To date, however, all of these cases and scandals have one thing in common. Not a single institution or senior executive has been criminally charged for the underlying conduct. And while there have been leaked news stories suggesting that some of the lower-level Barclays traders may in fact be charged criminally in the LIBOR case, it seems as if the likelihood of high-level criminal charges for cases related to the financial crisis or actions taken in its aftermath has diminished to close to zero. As the New York attorney general told reporters, he chose civil over criminal cases not necessarily because of a paucity of evidence, but because the authorities had waited too long to file criminal charges.12 The five-year statute of limitations in New York for criminal cases (as opposed to the six-year statute for civil cases) had run its course. Similarly, it now appears to be too late for the president’s Financial Fraud Enforcement Task Force, originally announced in October 2009, to do its promised job “to hold accountable those who helped bring about the last financial meltdown.”13
There are a number of potential explanations for the failure to bring criminal cases, some of which are detailed in the pages that follow. After the terrorist attacks of September 11, 2001, federal law enforcement personnel and resources were understandably redirected toward counter-terrorism efforts, creating a significant shortfall in white-collar criminal investigative expertise. As a result, as I saw firsthand, by 2008 the Department of Justice lacked sophistication when it came to investigating complex accounting fraud cases.
But there was another reason for the lack of cases: a staggering absence of referrals from regulators—such as Geithner’s New York Fed—to the Department of Justice. As William K. Black, a banking regulator during the savings and loan crisis of the 1980s and 1990s, has explained, prosecutors back then leaned heavily on banking experts at the regulatory agencies to refer and shape the cases, with Black’s agency making 30,000 referrals to the Department of Justice relating to frauds committed by the banks.14 In contrast, Black reported that the Office of the Comptroller of the Currency and the Office of Thrift Supervision, the two bank regulators housed at Treasury, had made only a handful of referrals in connection with the current crisis.15 Also, despite the promising announcement of the president’s Financial Fraud Enforcement Task Force, there was never a significant commitment of investigative and prosecutorial resources to focus exclusively on sophisticated crisis-related crimes.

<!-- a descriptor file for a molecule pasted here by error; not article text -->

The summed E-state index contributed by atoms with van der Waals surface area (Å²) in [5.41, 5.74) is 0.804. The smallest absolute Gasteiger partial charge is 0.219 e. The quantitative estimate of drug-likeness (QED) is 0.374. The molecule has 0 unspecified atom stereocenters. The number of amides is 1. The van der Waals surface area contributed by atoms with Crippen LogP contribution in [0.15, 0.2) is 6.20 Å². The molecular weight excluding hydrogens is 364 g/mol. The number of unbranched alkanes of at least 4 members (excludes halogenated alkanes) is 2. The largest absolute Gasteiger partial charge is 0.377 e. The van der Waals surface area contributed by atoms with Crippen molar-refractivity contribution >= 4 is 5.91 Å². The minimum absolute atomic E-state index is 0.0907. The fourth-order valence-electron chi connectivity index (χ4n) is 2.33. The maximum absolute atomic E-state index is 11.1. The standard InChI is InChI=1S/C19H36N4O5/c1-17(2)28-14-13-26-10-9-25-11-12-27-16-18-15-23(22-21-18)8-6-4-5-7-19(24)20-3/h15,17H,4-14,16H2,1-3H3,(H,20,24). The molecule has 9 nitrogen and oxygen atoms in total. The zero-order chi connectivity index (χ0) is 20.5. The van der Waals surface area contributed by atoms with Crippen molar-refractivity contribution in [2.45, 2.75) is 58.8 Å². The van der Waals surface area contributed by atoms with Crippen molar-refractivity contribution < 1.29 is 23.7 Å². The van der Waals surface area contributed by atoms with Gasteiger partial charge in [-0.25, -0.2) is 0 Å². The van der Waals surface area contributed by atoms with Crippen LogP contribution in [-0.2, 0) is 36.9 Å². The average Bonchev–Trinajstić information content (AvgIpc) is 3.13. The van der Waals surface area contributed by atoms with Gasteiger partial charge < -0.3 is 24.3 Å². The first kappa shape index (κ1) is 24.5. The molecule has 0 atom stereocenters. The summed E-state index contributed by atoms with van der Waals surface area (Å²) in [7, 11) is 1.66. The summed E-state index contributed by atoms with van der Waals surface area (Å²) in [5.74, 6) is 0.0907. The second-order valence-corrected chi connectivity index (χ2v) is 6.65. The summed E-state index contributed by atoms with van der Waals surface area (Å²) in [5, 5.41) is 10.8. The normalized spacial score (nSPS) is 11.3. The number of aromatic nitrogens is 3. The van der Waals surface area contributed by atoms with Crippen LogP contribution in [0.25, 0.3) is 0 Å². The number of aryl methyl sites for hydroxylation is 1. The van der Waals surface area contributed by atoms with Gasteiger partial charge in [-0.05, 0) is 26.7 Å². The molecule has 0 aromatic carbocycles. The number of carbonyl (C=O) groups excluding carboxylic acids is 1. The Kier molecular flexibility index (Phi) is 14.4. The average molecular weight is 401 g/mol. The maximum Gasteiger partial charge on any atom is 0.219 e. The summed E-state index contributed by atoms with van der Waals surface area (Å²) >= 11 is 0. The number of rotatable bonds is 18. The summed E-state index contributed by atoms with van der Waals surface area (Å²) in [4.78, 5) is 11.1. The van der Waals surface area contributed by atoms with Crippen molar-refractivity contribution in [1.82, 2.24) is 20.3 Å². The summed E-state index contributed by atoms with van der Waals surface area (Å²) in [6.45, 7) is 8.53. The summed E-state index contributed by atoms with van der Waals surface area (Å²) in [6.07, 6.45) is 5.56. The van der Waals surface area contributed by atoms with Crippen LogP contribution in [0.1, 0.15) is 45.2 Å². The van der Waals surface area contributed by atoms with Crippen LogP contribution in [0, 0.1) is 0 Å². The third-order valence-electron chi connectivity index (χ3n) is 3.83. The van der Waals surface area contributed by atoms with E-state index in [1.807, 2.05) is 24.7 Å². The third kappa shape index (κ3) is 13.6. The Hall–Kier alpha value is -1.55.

The absence of cases is likely also related to the power, influence, and control in Washington of the largest banks. The entire federal regulatory and political apparatus coalesced during the crisis and in the aftermath around one goal—to rescue the “too big to fail” banks by any means necessary, with trillions of taxpayer dollars flowing out the door with few conditions and little accountability. With Treasury having invested so much time, effort, and treasure into saving the big banks, it was simply inconceivable that the Department of Justice could have sought criminal indictments against any of the largest banks or their top executives. Doing so would have risked causing them to fail, thereby undoing all of Treasury’s and the Federal Reserve’s efforts and putting the entire financial system at risk once again.
These problems, of course, endure, with the largest banks now nearly 25 percent bigger than they were before the crisis. If they were too big to fail in 2008, they became too big to jail in 2009. Worst of all, Wall Street knows this to be true, and each settlement of a civil case on favorable terms, and with no accountability for the individuals who committed the fraudulent acts, reinforces the most dangerous perception of all: for a select group of executives and institutions, crime pays. Why not risk crossing the line and continue to perpetrate fraud in the assembling and sale of mortgages if the penalty for getting caught is a fine that can be paid off with a few days or weeks of earnings? Why worry about violating sanctions in order to profit illegally by laundering money for terrorist-sponsoring states? Why not rip off investors by selling bonds that are designed to fail so that you can profit from your bet against them?16 Why not spend ten years defrauding the Federal Housing Administration? You know you’ll get to keep all of the ill-gotten profits if you go undetected, and on the off chance that you’re caught, your shareholders will pay a minor fine that will not affect your bottom line. In other words, the complete lack of meaningful consequences—financial or penal—for those committing these frauds encourages future fraudulent conduct.
Ultimately, the financial crisis was a game of incentives gone wild, and the lack of accountability in the aftermath of the crisis only reinforced those bad incentives. We had a chance to bring real accountability to the system in 2009 with the announcement of the Financial Fraud Enforcement Task Force, but it was left underfunded and under-resourced. We had a second chance to fix the system in 2010 by breaking up the largest banks through regulatory reform, but the banks—with a healthy assist from Geithner and the Treasury Department—won that battle too. And we had an election in 2012 that could also have been an opportunity for meaningful change. But both candidates staunchly defended the status quo, which maintained the size and power of the banks, even as they made the incredible claim that they would never bail them out again. I fear that we may not have many more opportunities left before it is too late, and that meaningful reform will arise only out of the ashes of the next economic conflagration. That is a sequel I would prefer not to have to write.